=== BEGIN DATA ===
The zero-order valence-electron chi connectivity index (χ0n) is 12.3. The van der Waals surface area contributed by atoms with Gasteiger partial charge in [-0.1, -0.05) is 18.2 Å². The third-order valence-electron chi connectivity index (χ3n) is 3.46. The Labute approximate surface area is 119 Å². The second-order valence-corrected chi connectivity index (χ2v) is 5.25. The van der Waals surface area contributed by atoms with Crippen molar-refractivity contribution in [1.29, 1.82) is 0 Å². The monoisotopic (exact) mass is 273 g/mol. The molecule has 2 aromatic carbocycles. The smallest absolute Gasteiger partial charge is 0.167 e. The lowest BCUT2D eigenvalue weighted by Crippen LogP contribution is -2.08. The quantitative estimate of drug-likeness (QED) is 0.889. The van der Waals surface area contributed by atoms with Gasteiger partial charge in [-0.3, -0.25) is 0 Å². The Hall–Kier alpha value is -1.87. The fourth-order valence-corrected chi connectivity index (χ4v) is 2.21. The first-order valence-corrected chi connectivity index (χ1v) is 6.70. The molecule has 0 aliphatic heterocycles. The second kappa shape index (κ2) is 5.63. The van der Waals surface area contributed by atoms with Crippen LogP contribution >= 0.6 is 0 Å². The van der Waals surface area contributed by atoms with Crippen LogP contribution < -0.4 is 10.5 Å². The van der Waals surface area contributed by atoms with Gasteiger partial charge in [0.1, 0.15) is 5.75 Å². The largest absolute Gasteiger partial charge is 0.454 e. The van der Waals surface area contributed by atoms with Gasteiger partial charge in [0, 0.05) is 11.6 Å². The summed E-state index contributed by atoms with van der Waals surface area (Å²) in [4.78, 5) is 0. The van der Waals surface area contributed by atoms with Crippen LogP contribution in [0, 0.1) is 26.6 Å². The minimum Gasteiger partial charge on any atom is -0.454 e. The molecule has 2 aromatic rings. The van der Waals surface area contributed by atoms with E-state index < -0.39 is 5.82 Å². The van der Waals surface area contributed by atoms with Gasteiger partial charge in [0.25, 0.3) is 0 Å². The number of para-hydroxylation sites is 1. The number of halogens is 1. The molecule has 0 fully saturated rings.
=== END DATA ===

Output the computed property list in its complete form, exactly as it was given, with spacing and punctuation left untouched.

The zero-order valence-electron chi connectivity index (χ0n) is 12.3. The van der Waals surface area contributed by atoms with Gasteiger partial charge in [-0.1, -0.05) is 18.2 Å². The third-order valence-electron chi connectivity index (χ3n) is 3.46. The Labute approximate surface area is 119 Å². The second-order valence-corrected chi connectivity index (χ2v) is 5.25. The van der Waals surface area contributed by atoms with Crippen molar-refractivity contribution in [1.29, 1.82) is 0 Å². The monoisotopic (exact) mass is 273 g/mol. The molecule has 2 aromatic carbocycles. The smallest absolute Gasteiger partial charge is 0.167 e. The lowest BCUT2D eigenvalue weighted by Crippen LogP contribution is -2.08. The quantitative estimate of drug-likeness (QED) is 0.889. The van der Waals surface area contributed by atoms with Gasteiger partial charge in [-0.3, -0.25) is 0 Å². The Hall–Kier alpha value is -1.87. The fourth-order valence-corrected chi connectivity index (χ4v) is 2.21. The first-order valence-corrected chi connectivity index (χ1v) is 6.70. The molecule has 0 aliphatic heterocycles. The second kappa shape index (κ2) is 5.63. The van der Waals surface area contributed by atoms with Crippen LogP contribution >= 0.6 is 0 Å². The van der Waals surface area contributed by atoms with Crippen LogP contribution < -0.4 is 10.5 Å². The van der Waals surface area contributed by atoms with Gasteiger partial charge in [0.1, 0.15) is 5.75 Å². The largest absolute Gasteiger partial charge is 0.454 e. The van der Waals surface area contributed by atoms with Gasteiger partial charge in [0, 0.05) is 11.6 Å². The summed E-state index contributed by atoms with van der Waals surface area (Å²) in [4.78, 5) is 0. The van der Waals surface area contributed by atoms with Crippen LogP contribution in [0, 0.1) is 26.6 Å². The minimum Gasteiger partial charge on any atom is -0.454 e. The molecule has 2 aromatic rings. The van der Waals surface area contributed by atoms with E-state index < -0.39 is 5.82 Å². The van der Waals surface area contributed by atoms with Gasteiger partial charge in [0.25, 0.3) is 0 Å². The number of para-hydroxylation sites is 1. The number of halogens is 1. The molecule has 0 fully saturated rings.